YOUTH VOICE: Everyone has right to safe air, water, food

The Charter of Rights and Freedoms should include a right to a healthy environment, writes youth columnist Japreet Lehal

We have an opportunity in Canada to further support the environment by including in the Charter of Rights and Freedoms a right to a healthy environment.

This includes a right to clean and safe air, water, land and food.

Recently, there has been greater progress and awareness about the environment, both at the international and national level. A charter right can further support this.

Clearly recognizing such a right in our charter can help in the fight against contaminated water, air pollution and dangerous substances. In fact, this is long overdue, as many have already suffered the consequences of these problems.

We need to take action to ensure that no Canadian has to face these issues.

While an existing right in the charter can be raised in a legal context to help support victims of environmental injustice, having a clearly stated right would show a greater commitment. It could help communities prevent and respond to violations of the law which effect their environment by giving them stronger support in the form of a charter right.

According to environmental lawyer and author David R. Boyd, more than 140 countries make “environmental protection” mandatory in their constitutions, of which 98 countries have “a constitutional right to live in a healthy environment” (David Suzuki Foundation, Paper #1, The Importance of Constitutional Recognition of the Right to a Healthy Environment, 2013).

Countries that have taken such action have seen positive results.

According to Devon Page of Ecojustice and Peter Robinson of the David Suzuki Foundation: “These nations rank higher than others on environmental performance, leave smaller ecological footprints and have reduced toxic emissions that impact the health of their citizens.”

They also stated that in our country, there are communities where people do not have clean drinking water. According to a team at Ecojustice, where countries have added protections in their constitution, “there is more citizen participation in environmental decision-making and a reduction in environmental injustices, like exceptionally high levels of pollution in poor and marginalized communities.”

All levels of government should support this initiative. One hundred and forty-two  municipalities across the country have already made declarations for a healthy environment, according to the Blue Dot campaign by the David Suzuki Foundation, which is leading the effort to include this right in the charter.

A healthy environment helps ensure the overall wellbeing of society. A constitutional amendment will require broad support and multiple steps. Motivation and commitment from Canadians and government will help make this idea a reality.

Having a charter right to a healthy environment could help ensure that each and every one of us is able to live in a clean, healthy and safe environment.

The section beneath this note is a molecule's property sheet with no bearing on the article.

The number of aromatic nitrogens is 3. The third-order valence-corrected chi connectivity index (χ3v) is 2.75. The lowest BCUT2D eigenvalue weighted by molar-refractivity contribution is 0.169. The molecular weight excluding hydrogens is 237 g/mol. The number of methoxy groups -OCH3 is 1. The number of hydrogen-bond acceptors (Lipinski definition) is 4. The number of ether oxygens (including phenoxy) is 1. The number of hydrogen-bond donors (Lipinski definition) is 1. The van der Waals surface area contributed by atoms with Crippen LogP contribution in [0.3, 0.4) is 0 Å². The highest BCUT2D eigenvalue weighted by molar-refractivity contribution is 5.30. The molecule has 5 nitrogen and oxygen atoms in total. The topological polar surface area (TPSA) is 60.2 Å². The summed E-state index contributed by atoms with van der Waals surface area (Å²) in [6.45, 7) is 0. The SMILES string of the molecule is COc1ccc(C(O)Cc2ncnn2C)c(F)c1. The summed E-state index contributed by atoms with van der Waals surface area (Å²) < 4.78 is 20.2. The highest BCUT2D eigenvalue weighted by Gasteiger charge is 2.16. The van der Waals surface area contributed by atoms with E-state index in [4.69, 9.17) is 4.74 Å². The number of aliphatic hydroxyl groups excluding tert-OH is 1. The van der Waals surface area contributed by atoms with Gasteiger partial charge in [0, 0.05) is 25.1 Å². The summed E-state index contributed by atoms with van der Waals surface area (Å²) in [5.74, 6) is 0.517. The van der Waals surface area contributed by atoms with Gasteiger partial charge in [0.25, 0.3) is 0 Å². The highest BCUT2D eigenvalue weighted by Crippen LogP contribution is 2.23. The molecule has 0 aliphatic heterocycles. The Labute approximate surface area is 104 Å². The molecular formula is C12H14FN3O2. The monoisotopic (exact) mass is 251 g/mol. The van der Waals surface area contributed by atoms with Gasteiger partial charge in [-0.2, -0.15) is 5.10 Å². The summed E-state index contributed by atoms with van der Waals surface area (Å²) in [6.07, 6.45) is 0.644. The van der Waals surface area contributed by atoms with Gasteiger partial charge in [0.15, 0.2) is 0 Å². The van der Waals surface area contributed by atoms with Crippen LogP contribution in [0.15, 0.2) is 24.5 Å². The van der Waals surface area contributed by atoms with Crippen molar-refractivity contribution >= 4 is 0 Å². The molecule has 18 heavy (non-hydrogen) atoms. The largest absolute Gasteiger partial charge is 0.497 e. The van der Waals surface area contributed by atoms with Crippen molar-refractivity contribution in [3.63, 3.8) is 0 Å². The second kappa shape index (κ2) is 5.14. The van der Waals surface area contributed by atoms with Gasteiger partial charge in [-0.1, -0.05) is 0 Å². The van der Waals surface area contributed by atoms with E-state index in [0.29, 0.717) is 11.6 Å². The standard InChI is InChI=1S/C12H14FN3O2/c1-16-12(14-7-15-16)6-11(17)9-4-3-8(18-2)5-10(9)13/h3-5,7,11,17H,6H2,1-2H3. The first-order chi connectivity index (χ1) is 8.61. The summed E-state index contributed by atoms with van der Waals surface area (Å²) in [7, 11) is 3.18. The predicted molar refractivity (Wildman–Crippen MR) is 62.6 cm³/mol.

Japreet Lehal is a Simon Fraser University graduate pursuing a law degree. He writes monthly for Peace Arch News.

Just Posted

Setting the stage for emerging performers

Variety fundraiser and ongoing open-mics showcase local talent

Man ‘seriously’ injured in crash after driving wrong way on Highway 17: Surrey RCMP

Police say the sedan hit a transport truck, then another car

Easter ‘eggstravaganza’ event planned for South Surrey

Event is to run from 12-3 p.m. at Dufferin Park (17355 2 Ave.).

Update: Surrey Mounties found missing man

Kuldip Sandhu, 41, had been reported missing

Surrey resident says proposed apartment building is a ‘monstrosity’ in Whalley neighbourhood

Philip Galbraith says he voted for Safe Surrey Coalition to ‘slow down development’

VIDEO: Alberta man creates world’s biggest caricature

Dean Foster is trying to break the world record for a radio show contest

Crews battle Burnaby blaze; 2 people sent to hospital

Emergency Support Services helping residents displaced by fire

Flooding, climate change force Quebecers to rethink relationship with water

Compensation for victims of recurring floods limit to 50% of a home’s value, or a maximum of $100,000

Storms blast South, where tornadoes threaten several states

9.7 million people in the Carolinas and Virginia at a moderate risk of severe weather

Private cargo ship brings Easter feast to the space station

There are three Americans two Russians and one Canadian living on the space station

Notre Dame rector: “Computer glitch” possible fire culprit

The fire burned through the lattice of oak beams supporting the monument’s vaulted stone ceiling

Langley MP describes most recent diagnosis as a ‘miracle’

Tory Member of Parliament Mark Warawa doesn’t have pancreatic cancer, but operable colon cancer

Should B.C. lower speed limits on side roads to 30 km/h?

Vancouver city councillor wants to decrease speed limits along neighbourhood side roads

Lawsuit eyed over union-only raise for B.C. community care workers

‘Low-wage redress’ leaves 17,000 employees out, employers say

Most Read

l -->